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Ukraine - Research
Before the 12th Century, the Kieven Rus’ state was the largest, most powerful nation in Europe. It was founded in 880 by Scandinavian traders, at Kiev. According to the sole Scandinavian records for Kieven Rus, early leaders were Scandinavian warrior-elites, who within three generations, had merged with the Slavic natives. The eventual decline of Kievan Rus’ power was due to the “decline of Constantinople, the drying up of trade routes, and the subsequent Mongol invasion of Rus'.”
The reigns of Vladimir the Great, from 980 to 1015, and his son, Yaroslav I the Wise, from 1019 to 1054, are considered Kiev’s Golden Age. Vladimir brought Christianity to Kieven Rus - replacing the native paganism - to strengthen ties to Constantinople. Constantinople was central to Kievan Rus’ trade routes. Control of these routes: the Volga, between the Black Sea and the Orient; the Dneiper, between the Baltic and Black Seas, and an unnamed route between the Khazars and the Germans, along with furs, beeswax and honey, were central to Kievan Rus’ power.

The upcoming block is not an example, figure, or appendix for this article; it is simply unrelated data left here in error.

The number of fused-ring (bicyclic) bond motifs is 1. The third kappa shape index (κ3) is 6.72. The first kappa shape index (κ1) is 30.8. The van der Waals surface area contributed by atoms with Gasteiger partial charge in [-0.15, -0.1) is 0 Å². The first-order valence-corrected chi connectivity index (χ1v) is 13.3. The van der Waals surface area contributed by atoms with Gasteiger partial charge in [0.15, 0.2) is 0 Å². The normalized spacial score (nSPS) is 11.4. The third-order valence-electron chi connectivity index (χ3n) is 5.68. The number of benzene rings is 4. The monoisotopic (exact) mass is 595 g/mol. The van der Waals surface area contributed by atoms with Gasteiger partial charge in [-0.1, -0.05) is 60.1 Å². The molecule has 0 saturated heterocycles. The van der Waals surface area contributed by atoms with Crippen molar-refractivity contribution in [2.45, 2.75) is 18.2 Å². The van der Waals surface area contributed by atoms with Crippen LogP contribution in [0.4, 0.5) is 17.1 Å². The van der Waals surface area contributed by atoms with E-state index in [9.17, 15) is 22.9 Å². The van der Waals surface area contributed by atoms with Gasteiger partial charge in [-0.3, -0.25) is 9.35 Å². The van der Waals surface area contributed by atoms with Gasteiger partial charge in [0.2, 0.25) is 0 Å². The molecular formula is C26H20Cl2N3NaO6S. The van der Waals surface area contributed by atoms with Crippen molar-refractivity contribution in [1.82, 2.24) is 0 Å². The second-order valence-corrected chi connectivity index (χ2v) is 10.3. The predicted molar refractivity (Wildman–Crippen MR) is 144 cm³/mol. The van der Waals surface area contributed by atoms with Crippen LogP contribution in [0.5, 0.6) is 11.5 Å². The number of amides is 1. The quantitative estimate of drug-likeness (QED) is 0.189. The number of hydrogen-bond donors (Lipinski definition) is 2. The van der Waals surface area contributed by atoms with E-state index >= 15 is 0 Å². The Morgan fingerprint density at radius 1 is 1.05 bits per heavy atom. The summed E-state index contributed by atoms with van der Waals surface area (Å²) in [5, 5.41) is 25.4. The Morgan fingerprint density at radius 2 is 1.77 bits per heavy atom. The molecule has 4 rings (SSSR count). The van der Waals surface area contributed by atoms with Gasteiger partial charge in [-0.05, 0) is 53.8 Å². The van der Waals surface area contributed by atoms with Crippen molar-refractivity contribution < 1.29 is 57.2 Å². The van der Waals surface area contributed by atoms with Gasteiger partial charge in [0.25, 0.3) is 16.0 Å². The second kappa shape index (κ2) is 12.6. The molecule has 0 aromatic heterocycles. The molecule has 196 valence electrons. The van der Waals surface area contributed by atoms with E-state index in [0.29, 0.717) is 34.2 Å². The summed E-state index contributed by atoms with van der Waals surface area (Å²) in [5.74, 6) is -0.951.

The choice of Eastern Christianity had long range political and cultural significance. Eastern Christian liturgy was written in Cyrillic instead of Latin, like the Western and Central European Christian liturgies. Thus, Kieven Rus developed a literature and art tradition quite distinct from Western and Central Europe. Vladimir’s son, Yaroslav I, introduced the first written Eastern Slav legal code, Russkaya Pravda.
Image from: http://en.wikipedia.org/wiki/Ukraine
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